Emily just walked out onto the porch with a white ceramic mug. Bright pink inside the lip. ‘Do you know whose mug this is?’ E asks Joel. “I don’t,” J says, “Why?” “I want to smash it,” E says. I ask E how come. Printed inside the mug in san serif letters, the phrase: IT DOESN’T GET ANY BETTER THAN THIS. Emily looking into the mug, says, “It makes me feel depressed. Emily walks out to the top of the red concrete stairs, holds the mug out, then throws it to the ground. E looks at the wreckage, white shards on red concrete. “That was dumb,” E says and walks back inside. E returns carrying a broom in one hand, a rusted pan in the other, and sweeps the walkway clear.

haven’t written in weeks. $13 in my checking acct.

not enough to get to LA and back.

the sign on Juliana’s office door that read:

TURN SOFT AND LOVELY

EVERY TIME YOU HAVE THE CHANCE

after days in the streets and alternately on facebook, have paused for long enough to read Citizen by Claudia Rankine. detailed stripped down narratives of daily micro-aggressions, and, as in life, these accumulate into moments of rupture more easily recognized as racism. a tense ricochet between invisibility and hypervisibility, the inability to ever just be.

second day of dizziness

five days of riots since Darren Wilson was not indicted for the murder of Michael Brown.

this country’s usual occlusion of racist structures made starkly overt.

“don’t congratulate yourself,” ted says when i tell him how i had jumped through the police line. “don’t make a martyr your experience”—he’s right. we all just do what we need to. we all just do what we can’t not do. And when my white body runs from the police, it does not get shot.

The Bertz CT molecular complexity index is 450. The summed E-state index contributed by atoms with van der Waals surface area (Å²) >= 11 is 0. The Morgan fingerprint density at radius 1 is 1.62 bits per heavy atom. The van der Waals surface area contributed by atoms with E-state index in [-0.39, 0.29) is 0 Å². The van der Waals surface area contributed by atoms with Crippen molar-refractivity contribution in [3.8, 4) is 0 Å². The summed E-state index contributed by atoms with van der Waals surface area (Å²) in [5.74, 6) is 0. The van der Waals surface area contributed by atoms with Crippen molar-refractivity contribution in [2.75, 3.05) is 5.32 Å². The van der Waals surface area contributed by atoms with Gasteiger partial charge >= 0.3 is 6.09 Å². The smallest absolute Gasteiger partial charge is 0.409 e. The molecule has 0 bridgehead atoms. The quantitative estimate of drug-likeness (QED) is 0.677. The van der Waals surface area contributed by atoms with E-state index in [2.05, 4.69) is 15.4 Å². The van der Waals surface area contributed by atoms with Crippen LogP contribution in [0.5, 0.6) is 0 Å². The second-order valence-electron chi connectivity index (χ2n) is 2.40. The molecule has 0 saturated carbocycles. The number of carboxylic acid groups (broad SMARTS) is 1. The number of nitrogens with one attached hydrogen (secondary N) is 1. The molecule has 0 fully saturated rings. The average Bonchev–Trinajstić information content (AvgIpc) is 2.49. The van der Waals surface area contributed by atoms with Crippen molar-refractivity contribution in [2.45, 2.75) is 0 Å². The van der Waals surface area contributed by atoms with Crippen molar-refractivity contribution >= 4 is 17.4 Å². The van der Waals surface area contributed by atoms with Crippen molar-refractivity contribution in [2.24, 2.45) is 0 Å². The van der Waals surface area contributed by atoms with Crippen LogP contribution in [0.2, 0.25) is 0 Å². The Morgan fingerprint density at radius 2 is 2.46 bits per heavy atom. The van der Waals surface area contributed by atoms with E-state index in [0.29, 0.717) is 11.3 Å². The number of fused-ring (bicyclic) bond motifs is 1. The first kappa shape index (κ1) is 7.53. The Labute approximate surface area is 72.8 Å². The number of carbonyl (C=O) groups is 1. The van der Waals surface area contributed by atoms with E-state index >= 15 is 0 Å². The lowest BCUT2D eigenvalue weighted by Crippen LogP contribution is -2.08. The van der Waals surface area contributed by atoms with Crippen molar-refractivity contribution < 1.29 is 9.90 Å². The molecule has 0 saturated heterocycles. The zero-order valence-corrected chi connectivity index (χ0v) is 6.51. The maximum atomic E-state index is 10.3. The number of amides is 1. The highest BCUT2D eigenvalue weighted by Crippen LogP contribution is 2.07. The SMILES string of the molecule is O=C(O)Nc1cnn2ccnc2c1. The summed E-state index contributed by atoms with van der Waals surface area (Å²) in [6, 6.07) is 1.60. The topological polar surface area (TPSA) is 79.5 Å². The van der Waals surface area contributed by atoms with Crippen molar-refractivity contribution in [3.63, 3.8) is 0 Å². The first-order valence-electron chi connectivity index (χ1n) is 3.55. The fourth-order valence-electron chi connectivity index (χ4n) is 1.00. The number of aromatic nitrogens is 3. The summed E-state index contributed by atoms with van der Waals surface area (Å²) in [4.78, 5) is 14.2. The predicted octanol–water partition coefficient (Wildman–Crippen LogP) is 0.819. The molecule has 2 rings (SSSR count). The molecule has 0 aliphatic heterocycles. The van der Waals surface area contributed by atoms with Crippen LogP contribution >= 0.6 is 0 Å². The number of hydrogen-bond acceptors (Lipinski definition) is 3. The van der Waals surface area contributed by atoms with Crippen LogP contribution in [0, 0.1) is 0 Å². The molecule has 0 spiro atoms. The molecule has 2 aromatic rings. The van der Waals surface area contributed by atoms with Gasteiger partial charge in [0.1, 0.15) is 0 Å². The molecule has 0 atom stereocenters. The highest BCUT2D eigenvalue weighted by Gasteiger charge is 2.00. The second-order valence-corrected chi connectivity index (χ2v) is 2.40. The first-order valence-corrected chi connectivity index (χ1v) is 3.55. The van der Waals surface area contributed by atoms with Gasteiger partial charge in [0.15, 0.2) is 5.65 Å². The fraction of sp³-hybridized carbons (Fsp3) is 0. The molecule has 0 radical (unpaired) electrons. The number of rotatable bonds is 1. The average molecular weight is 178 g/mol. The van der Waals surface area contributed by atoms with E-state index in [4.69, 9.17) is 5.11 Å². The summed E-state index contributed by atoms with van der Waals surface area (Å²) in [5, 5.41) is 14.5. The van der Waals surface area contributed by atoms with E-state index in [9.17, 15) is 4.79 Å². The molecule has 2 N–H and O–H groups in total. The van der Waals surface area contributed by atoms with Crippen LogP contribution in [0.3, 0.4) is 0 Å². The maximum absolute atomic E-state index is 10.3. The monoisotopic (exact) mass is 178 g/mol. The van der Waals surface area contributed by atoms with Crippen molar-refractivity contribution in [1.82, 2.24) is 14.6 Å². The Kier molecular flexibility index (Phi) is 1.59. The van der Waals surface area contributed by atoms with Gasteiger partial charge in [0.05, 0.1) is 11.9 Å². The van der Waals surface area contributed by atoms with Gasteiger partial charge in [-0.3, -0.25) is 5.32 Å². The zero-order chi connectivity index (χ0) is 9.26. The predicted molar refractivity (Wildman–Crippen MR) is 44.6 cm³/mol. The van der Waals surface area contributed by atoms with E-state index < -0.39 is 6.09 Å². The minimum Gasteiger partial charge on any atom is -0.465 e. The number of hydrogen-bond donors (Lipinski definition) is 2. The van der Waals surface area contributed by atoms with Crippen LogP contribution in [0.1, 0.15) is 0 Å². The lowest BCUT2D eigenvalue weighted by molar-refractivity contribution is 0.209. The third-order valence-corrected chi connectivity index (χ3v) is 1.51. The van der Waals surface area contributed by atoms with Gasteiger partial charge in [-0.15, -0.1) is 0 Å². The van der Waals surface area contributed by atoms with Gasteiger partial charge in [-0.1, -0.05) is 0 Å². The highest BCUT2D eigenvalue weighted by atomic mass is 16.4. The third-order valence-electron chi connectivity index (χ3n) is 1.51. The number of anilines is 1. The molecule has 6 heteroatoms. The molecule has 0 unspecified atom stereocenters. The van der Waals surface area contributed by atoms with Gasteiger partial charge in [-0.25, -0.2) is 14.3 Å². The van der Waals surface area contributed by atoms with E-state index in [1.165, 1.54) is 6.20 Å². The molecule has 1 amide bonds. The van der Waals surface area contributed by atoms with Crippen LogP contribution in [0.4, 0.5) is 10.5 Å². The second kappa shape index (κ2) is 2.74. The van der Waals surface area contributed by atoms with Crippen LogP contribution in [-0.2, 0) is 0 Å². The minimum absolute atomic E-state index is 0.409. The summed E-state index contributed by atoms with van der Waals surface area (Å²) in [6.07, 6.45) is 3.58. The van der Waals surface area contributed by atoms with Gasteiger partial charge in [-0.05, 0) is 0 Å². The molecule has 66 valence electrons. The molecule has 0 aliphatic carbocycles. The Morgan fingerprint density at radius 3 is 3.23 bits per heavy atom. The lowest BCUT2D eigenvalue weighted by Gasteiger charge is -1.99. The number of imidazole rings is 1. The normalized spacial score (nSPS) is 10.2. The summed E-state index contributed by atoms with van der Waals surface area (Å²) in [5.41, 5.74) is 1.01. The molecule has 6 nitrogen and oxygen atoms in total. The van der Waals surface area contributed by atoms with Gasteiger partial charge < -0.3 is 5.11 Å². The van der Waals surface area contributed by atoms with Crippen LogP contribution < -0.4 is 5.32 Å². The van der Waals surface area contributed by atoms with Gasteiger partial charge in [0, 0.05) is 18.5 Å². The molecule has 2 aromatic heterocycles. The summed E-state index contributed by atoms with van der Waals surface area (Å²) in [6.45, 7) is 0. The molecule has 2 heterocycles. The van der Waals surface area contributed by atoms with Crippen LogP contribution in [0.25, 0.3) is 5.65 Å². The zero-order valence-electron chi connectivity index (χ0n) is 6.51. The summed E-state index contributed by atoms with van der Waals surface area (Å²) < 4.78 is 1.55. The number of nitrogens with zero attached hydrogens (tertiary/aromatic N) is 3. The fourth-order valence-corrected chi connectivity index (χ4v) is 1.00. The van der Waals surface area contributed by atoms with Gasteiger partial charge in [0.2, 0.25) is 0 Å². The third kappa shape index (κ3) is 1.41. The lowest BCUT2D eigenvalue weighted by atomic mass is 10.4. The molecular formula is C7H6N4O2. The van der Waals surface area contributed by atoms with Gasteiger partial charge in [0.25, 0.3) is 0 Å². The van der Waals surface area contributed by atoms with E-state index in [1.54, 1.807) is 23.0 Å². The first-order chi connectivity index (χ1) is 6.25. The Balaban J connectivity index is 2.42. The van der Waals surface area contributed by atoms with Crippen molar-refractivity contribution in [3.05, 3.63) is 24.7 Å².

woke curled around M in the soft white linen morning again to a soundtrack of breaking glass from the recycling center across the street. each of us wearing no shirt, just M’s briefs—powder blue, rust red. we wake slow big spoon small spoon big spoon and so on i press my nose deep into M’s chest hair and breathe through my mouth. M gets up, puts on a long pink robe, gets cookies from the kitchen, is being interviewed by KBOO, a Portland radio station, from the phone: a high pitched voice with a British accent, muted, and goes outside for a cigarette. i will go now and record the sound of breaking glass.

reading The New Jim Crow on the flight from Tucson to Las Vegas. With the plane descending, the white woman beside me asks about it. “The prison industrial complex,” I say, “Ferguson,” and “mass incarceration,” she seems interested. The white woman next to her also seems interested. Both say that they are definitely going to read it. The woman in the aisle seat leans in and lowers her voice to a whisper when she says “black people,” then brings her voice back to its usual volume to finish the sentence. She gives me her drink voucher. I already had one. I thank her. I see her once more in the women’s restroom. She says again that she is definitely going to read it. Again, I say thank you.

Boarding the connecting flight to Oakland. Empty middle seat between a black man and a black woman; I think of Claudia Rankine’s Citizen, of her writing on the perpetually empty seat beside the black man on public transit. I sit down in the seat.

The woman has driven AC Transit buses in Oakland for 35 years. She asks if I am from Oakland. “No, I say, “Virginia. Just outside DC.” I ask if she wants a drink voucher, that I have an extra one. She does. He is wearing headphones, grey track pants, grey hoodie. I reach up to the comfort panel above me; i loosen an aperture and cool stale air streams against the palm of my hand.

I tire of my own dialogic realism. How much is not said in speaking.

We sit quietly in the context of our shared colonial history.

We arrive in Oakland.

Kristen has loaned me The Address Book by Sophie Calle. “It is on you to remember to return it,” she said this morning, leaning across the table, “I will not remind you.”